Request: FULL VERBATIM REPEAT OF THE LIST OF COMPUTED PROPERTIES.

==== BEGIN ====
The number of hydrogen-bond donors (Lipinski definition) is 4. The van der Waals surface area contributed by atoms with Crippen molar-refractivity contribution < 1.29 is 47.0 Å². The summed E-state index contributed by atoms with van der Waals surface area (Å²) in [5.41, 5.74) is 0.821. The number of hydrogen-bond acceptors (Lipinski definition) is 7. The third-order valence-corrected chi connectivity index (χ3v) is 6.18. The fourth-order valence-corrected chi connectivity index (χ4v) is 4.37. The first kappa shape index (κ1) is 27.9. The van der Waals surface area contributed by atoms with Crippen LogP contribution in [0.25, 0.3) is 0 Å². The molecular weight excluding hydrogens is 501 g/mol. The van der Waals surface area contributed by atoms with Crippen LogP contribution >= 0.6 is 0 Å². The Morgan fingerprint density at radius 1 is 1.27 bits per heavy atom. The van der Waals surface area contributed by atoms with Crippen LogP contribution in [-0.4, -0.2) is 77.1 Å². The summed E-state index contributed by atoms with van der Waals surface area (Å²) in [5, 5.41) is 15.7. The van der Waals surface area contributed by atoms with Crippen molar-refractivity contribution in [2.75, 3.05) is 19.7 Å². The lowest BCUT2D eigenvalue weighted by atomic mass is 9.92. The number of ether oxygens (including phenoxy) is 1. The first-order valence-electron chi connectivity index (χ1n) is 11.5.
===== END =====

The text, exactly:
The number of hydrogen-bond donors (Lipinski definition) is 4. The van der Waals surface area contributed by atoms with Crippen molar-refractivity contribution < 1.29 is 47.0 Å². The summed E-state index contributed by atoms with van der Waals surface area (Å²) in [5.41, 5.74) is 0.821. The number of hydrogen-bond acceptors (Lipinski definition) is 7. The third-order valence-corrected chi connectivity index (χ3v) is 6.18. The fourth-order valence-corrected chi connectivity index (χ4v) is 4.37. The first kappa shape index (κ1) is 27.9. The van der Waals surface area contributed by atoms with Crippen LogP contribution in [0.25, 0.3) is 0 Å². The molecular weight excluding hydrogens is 501 g/mol. The van der Waals surface area contributed by atoms with Crippen LogP contribution >= 0.6 is 0 Å². The Morgan fingerprint density at radius 1 is 1.27 bits per heavy atom. The van der Waals surface area contributed by atoms with Crippen LogP contribution in [-0.4, -0.2) is 77.1 Å². The summed E-state index contributed by atoms with van der Waals surface area (Å²) in [5, 5.41) is 15.7. The van der Waals surface area contributed by atoms with Crippen molar-refractivity contribution in [2.75, 3.05) is 19.7 Å². The lowest BCUT2D eigenvalue weighted by atomic mass is 9.92. The number of ether oxygens (including phenoxy) is 1. The first-order valence-electron chi connectivity index (χ1n) is 11.5.